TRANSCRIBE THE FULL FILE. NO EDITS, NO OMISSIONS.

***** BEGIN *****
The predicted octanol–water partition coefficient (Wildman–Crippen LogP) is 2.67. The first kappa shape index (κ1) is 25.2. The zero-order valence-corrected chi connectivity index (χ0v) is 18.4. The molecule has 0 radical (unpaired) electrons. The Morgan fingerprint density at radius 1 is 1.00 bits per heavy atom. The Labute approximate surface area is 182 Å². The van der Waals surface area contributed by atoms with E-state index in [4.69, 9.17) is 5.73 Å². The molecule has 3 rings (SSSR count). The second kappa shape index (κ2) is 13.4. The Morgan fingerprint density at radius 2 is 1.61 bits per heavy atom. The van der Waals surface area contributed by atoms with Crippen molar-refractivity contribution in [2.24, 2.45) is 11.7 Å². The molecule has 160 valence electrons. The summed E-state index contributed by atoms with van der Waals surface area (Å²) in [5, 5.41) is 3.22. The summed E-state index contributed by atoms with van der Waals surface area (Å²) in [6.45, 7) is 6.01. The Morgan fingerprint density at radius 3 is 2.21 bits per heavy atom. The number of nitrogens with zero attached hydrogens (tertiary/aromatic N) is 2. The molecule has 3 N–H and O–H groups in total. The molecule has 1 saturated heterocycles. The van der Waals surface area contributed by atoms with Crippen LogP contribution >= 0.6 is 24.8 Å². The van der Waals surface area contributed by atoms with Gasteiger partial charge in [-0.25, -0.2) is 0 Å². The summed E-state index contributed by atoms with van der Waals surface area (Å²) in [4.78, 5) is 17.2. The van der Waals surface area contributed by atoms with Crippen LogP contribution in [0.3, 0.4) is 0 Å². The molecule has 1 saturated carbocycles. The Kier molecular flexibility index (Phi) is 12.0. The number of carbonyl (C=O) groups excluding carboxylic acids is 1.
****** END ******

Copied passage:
The predicted octanol–water partition coefficient (Wildman–Crippen LogP) is 2.67. The first kappa shape index (κ1) is 25.2. The zero-order valence-corrected chi connectivity index (χ0v) is 18.4. The molecule has 0 radical (unpaired) electrons. The Morgan fingerprint density at radius 1 is 1.00 bits per heavy atom. The Labute approximate surface area is 182 Å². The van der Waals surface area contributed by atoms with E-state index in [4.69, 9.17) is 5.73 Å². The molecule has 3 rings (SSSR count). The second kappa shape index (κ2) is 13.4. The Morgan fingerprint density at radius 2 is 1.61 bits per heavy atom. The van der Waals surface area contributed by atoms with Crippen molar-refractivity contribution in [2.24, 2.45) is 11.7 Å². The molecule has 160 valence electrons. The summed E-state index contributed by atoms with van der Waals surface area (Å²) in [5, 5.41) is 3.22. The summed E-state index contributed by atoms with van der Waals surface area (Å²) in [6.45, 7) is 6.01. The Morgan fingerprint density at radius 3 is 2.21 bits per heavy atom. The number of nitrogens with zero attached hydrogens (tertiary/aromatic N) is 2. The molecule has 3 N–H and O–H groups in total. The molecule has 1 saturated heterocycles. The van der Waals surface area contributed by atoms with Crippen LogP contribution >= 0.6 is 24.8 Å². The van der Waals surface area contributed by atoms with Gasteiger partial charge in [-0.25, -0.2) is 0 Å². The summed E-state index contributed by atoms with van der Waals surface area (Å²) in [4.78, 5) is 17.2. The van der Waals surface area contributed by atoms with Crippen LogP contribution in [0.3, 0.4) is 0 Å². The molecule has 1 saturated carbocycles. The Kier molecular flexibility index (Phi) is 12.0. The number of carbonyl (C=O) groups excluding carboxylic acids is 1.